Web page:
In short, 10DLC are local 10-digit numbers that can support the high volume of text messages that successful A2P messaging requires. The US long codes widely used by businesses up until now were only meant for P2P messaging. Because of this, carriers have always considered the current sending method used by businesses to text consumers to be an unsanctioned SMS route.
That was until third-party companies came in and started developing APIs that can send mass messages from 10-digit long codes and carriers began to realize the superiority of 10DLC for A2P. Now, 10DLC provides better delivery quality and fewer restrictions which is perfect for the cannabis industry.
10DLC text messaging process is specially designed and permitted for business messaging. It offers delivery reliability and security for business senders in return for requiring both business and campaign registrations from the companies, cutting down on campaign approval times, and increasing deliverability.
These features make it superior to short or long local codes that are unauthorized for messages related to cannabis marketing. It also supports the volume of messaging that is required for mass text messaging campaigns, making it a better alternative to toll-free long codes.
However, with the 10DLC implementation, the cost of non-compliance is increasing which affects the cannabis industry directly. Wireless carriers have always enforced TCPA and SHAFT guidelines but now the regulations are getting stricter and fees are higher for those who don’t comply with these regulations. We believe this makes it even more attractive than before to keep your communications compliant with regulations!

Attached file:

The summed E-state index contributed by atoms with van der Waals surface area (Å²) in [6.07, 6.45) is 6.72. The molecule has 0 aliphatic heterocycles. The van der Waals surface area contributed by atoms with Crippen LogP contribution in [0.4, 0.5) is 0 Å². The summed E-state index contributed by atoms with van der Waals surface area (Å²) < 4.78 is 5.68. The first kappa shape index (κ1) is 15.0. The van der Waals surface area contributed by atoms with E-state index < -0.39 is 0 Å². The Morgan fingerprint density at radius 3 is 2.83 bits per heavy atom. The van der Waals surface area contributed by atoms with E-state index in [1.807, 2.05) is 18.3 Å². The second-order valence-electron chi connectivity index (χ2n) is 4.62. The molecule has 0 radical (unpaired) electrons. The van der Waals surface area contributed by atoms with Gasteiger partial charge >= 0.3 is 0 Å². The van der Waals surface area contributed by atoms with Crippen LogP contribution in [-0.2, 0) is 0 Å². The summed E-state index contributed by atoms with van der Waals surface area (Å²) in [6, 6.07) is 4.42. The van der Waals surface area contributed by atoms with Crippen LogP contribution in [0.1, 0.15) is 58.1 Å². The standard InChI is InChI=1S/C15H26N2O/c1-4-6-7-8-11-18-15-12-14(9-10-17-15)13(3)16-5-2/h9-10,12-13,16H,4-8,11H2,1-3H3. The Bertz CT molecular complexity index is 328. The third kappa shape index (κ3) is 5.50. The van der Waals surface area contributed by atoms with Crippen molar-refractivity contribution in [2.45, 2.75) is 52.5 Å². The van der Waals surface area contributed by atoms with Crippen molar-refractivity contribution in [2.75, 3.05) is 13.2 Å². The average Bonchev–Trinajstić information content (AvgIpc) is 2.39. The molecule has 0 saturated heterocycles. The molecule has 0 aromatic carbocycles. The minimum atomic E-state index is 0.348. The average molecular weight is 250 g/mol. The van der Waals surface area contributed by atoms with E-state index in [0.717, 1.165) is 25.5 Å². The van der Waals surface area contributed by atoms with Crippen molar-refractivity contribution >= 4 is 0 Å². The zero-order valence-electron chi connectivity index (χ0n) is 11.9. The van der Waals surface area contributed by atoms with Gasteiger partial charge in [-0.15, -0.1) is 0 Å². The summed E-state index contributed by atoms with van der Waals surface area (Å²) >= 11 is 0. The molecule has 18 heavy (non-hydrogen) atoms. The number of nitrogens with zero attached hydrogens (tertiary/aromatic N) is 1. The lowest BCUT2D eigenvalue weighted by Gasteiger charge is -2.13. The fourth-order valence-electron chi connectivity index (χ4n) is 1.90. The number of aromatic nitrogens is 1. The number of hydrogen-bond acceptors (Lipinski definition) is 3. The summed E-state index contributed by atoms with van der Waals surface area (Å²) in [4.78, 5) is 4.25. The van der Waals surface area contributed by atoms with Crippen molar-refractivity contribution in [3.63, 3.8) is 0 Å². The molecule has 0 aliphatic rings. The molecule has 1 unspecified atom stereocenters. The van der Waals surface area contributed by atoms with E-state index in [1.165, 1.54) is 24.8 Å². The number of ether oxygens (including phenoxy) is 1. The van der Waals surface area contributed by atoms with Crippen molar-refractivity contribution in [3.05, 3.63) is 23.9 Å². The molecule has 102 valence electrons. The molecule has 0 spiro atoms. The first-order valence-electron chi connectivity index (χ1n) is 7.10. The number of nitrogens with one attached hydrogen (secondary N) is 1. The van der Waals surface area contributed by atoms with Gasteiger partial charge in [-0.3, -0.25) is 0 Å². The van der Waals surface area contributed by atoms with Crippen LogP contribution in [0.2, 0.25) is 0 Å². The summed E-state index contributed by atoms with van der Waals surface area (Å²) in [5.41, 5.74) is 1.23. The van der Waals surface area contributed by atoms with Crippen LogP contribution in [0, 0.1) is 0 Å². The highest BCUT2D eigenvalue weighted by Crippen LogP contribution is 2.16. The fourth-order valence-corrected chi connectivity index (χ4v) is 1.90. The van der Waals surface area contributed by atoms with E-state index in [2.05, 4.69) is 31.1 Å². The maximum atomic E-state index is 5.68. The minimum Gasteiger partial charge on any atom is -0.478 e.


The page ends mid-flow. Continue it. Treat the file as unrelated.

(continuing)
Starting February 1, 2021, long code text messages sent to T-Mobile and AT&T customers started the move to its new 10DLC A2P service. Long codes are now given the official designation to be sent en masse by a business application like springbig.
While there was a grace period that expired around June 1, 2021, to allow for an incremental adaption of the guidelines, by now all messaging traffic for major carriers like AT&T, Sprint, and T-mobile need to be fully vetted and approved for 10DLC. Verizon launched its version of 10DLC in early 2020 but did not require a vetting process – just an increase in filtering for spam, scams, and unauthorized content related to SHAFT (Sex, Hate, Alcohol, Firearms, and Tobacco).
That being said, using mass text message marketing effectively is still very much possible for any cannabis dispensary, and from the perspective of sustainable business growth complying with 10DLC is the right call.
It is important for cannabis dispensaries to be aware of 10DLC and how adapting it will impact their marketing strategies to make sure your text messaging campaigns are as effective as ever. As it seems 10DLC is here to stay, here are a few tips on how to navigate the new rules while staying compliant:
Including links that direct customers to your website can be a great way to provide customers with more information about for example upcoming events or products. However, make sure that the links landing page is also compliant with the guidelines, instead of sending links directly to cannabis websites.
By ensuring your SMS marketing platform complies with the 10DLC regulations to avoid any unwanted fees. Using evasion techniques such as dynamic routing (grey routing) to go around 10DLC regulations can come with severe sanctions. In a heavily regulated field like the cannabis industry compliance is key, so avoid using platforms that try to evade regulations. Taking risks by not complying can hurt your business in the long run.
While utilizing 10DLC might require some changes in your text message marketing, it remains an incredibly effective and convenient addition to your cannabis dispensary marketing strategy. Keeping up to date with regulations and improving your content will ensure you can reach your customers by text as effectively as ever before!